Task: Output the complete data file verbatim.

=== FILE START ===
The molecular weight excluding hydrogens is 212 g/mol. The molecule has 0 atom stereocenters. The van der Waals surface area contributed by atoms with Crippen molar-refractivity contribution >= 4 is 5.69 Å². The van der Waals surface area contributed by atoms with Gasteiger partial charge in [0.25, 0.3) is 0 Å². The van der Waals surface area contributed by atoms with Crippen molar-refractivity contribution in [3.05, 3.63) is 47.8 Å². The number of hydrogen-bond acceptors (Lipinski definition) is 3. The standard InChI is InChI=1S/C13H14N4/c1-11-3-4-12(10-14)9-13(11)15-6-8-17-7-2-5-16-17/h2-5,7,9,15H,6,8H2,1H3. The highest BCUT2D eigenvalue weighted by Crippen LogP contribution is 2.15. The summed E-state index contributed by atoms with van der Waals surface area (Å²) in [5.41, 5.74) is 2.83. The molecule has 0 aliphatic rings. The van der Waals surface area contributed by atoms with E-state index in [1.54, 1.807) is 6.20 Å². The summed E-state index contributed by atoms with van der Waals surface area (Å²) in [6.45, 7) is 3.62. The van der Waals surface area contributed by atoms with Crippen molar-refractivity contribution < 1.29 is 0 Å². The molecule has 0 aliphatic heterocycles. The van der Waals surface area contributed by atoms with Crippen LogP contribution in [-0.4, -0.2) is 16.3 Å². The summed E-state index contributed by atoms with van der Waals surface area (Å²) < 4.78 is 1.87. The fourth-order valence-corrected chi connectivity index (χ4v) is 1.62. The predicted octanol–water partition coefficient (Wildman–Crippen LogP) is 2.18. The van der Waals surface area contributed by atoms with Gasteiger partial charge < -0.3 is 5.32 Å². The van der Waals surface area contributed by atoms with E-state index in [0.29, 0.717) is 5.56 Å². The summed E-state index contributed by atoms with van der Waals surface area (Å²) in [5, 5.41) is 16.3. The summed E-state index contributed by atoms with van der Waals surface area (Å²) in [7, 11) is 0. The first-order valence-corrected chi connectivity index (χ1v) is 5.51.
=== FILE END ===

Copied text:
The molecular weight excluding hydrogens is 212 g/mol. The molecule has 0 atom stereocenters. The van der Waals surface area contributed by atoms with Crippen molar-refractivity contribution >= 4 is 5.69 Å². The van der Waals surface area contributed by atoms with Gasteiger partial charge in [0.25, 0.3) is 0 Å². The van der Waals surface area contributed by atoms with Crippen molar-refractivity contribution in [3.05, 3.63) is 47.8 Å². The number of hydrogen-bond acceptors (Lipinski definition) is 3. The standard InChI is InChI=1S/C13H14N4/c1-11-3-4-12(10-14)9-13(11)15-6-8-17-7-2-5-16-17/h2-5,7,9,15H,6,8H2,1H3. The highest BCUT2D eigenvalue weighted by Crippen LogP contribution is 2.15. The summed E-state index contributed by atoms with van der Waals surface area (Å²) in [5.41, 5.74) is 2.83. The molecule has 0 aliphatic rings. The van der Waals surface area contributed by atoms with E-state index in [1.54, 1.807) is 6.20 Å². The summed E-state index contributed by atoms with van der Waals surface area (Å²) in [6.45, 7) is 3.62. The van der Waals surface area contributed by atoms with Crippen molar-refractivity contribution < 1.29 is 0 Å². The molecule has 0 aliphatic heterocycles. The van der Waals surface area contributed by atoms with Crippen LogP contribution in [-0.4, -0.2) is 16.3 Å². The summed E-state index contributed by atoms with van der Waals surface area (Å²) < 4.78 is 1.87. The fourth-order valence-corrected chi connectivity index (χ4v) is 1.62. The predicted octanol–water partition coefficient (Wildman–Crippen LogP) is 2.18. The van der Waals surface area contributed by atoms with Gasteiger partial charge < -0.3 is 5.32 Å². The van der Waals surface area contributed by atoms with E-state index in [0.29, 0.717) is 5.56 Å². The summed E-state index contributed by atoms with van der Waals surface area (Å²) in [5, 5.41) is 16.3. The summed E-state index contributed by atoms with van der Waals surface area (Å²) in [7, 11) is 0. The first-order valence-corrected chi connectivity index (χ1v) is 5.51.